All existing transistors are based on junctions - obtained by changing the polarity of silicon from positive to negative. Researchers have now demonstrated a new type of transistor in which there are no junctions and no doping concentration gradients. The key to fabricating a junctionless gated resistor is the formation of a semiconductor layer that is thin and narrow enough to allow for full depletion of carriers when the device is turned off - something that was achieved by fabricating silicon nanowires with a diameter of a few dozens of atomic planes. The electrical current flows in this silicon nanowire, and the flow of current is perfectly controlled by a ring structure that electrically squeezes the silicon wire in the same way that you might stop the flow of water in a hose by squeezing it.
One of the outstanding challenges in nanotechnology generally, and in the exploitation of so-called 'bottom-up' assembly of basic nanoscale building blocks such as nanowires, is the development of techniques for assembling large numbers of such nanostructures into more complex systems and precisely specified patterns in an accurate, deterministic manner. For instance, it is possible to build transistors, optical devices, and sensors with very specific properties using nanowires. Thus many useful applications of nanowires will depend on the ability to take these building blocks and organize them in some deterministic way in order to ultimately construct and interface with a nanowire-based system. New work demonstrates the basic capability for, and elucidates some of the guiding principles in, the use of dielectrophoretic behavior to direct the placement of large numbers of nanowires on complex, pre-patterned structures as might be required for integration of nanowires with, for example, silicon-based microelectronic circuitry. It shows that a high level of placement precision can be achieved by paying careful attention to the signal frequency as well as the macroscopic electrode architecture that is employed.
The fight against infections is as old as civilization. Silver, for instance, had already been recognized in ancient Greece and Rome for its infection-fighting properties and it has a long and intriguing history as an antibiotic in human health care. Modern day pharmaceutical companies developed powerful antibiotics - which also happen to be much more profitable than just plain old silver - an apparent high-tech solution to get nasty microbes such as harmful bacteria under control. However, thanks to emerging nanotechnology applications, silver is making a comeback in the form of antimicrobial nanoparticle coatings. As even the most powerful antibiotics become less and less effective, researchers have begun to re-evaluate old antimicrobial substances such as silver and as a result, antimicrobial nano-silver applications have become a very popular early commercial nanotechnology product. Researchers in China have now further advanced the nanotechnology application of silver be developing a novel multi-action nanofiber membrane containing four active components, each playing a different role in the membrane's excellent antibacterial function.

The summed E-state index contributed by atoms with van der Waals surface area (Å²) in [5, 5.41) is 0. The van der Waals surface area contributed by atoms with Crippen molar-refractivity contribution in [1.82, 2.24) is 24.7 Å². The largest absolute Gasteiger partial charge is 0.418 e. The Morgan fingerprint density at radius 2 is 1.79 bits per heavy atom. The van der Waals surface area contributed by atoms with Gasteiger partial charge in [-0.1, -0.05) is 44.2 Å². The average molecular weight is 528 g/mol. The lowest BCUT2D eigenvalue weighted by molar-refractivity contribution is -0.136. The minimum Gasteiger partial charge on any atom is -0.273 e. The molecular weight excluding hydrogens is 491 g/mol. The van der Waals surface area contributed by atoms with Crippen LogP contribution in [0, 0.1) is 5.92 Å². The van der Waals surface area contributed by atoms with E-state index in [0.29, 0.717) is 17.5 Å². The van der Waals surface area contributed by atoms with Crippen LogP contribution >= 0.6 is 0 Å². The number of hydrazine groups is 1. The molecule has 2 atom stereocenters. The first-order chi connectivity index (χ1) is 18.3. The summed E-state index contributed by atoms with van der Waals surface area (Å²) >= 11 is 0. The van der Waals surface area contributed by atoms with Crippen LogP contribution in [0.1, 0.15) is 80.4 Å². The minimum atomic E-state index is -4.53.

Synthetic fibers are ubiquitous in modern society and their manufacture represents a huge, multi-billion dollar worldwide industry. Synthetic fibers - carbon fibers, nylon, polyester, kevlar, spandex, etc. - are manufactured from fossil fuels, usually from oil, but sometimes from coal or natural gas. Most of these materials are not biodegradable and, in addition to their significant carbon footprint during production, they pose environmental problems at the end of their life cycle. Natural fibers, on the other hand, such as wool and cotton, come from renewable animal or plant sources but they usually lack the high-performance characteristics of many synthetic fibers. This may change, as the new field of bio-based nanomaterials promises to deliver environmentally friendly, high-performance bio-fiber materials that can replace some of the synthetic materials.
Optical imaging of materials is full with rich physical, chemical and biological information about the sample, because the optical energies in the visible range coincide with the atomic and molecular transition energies of many materials. Apart from the topographical information, the optical image therefore contains information about intrinsic properties of a material. However, the wave nature of light prevents the light to focus in a volume smaller than half of the wavelength, which is about 200-300 nm for visible light. Therefore, it is almost impossible to image nanomaterials, which could be a few nanometers in size, using optical imaging process. A typical lens made of, for example glass, will not be sufficient to image a nanomaterial. In work that gives rise to a new concept of a lens for optical imaging, scientists in Japan have proposed a lens made of silver nanorods, rather than a curved glass surface. This metallic nanolens is capable of manipulating light in such a way that an optical image of nanoscale objects can be obtained in the visible range.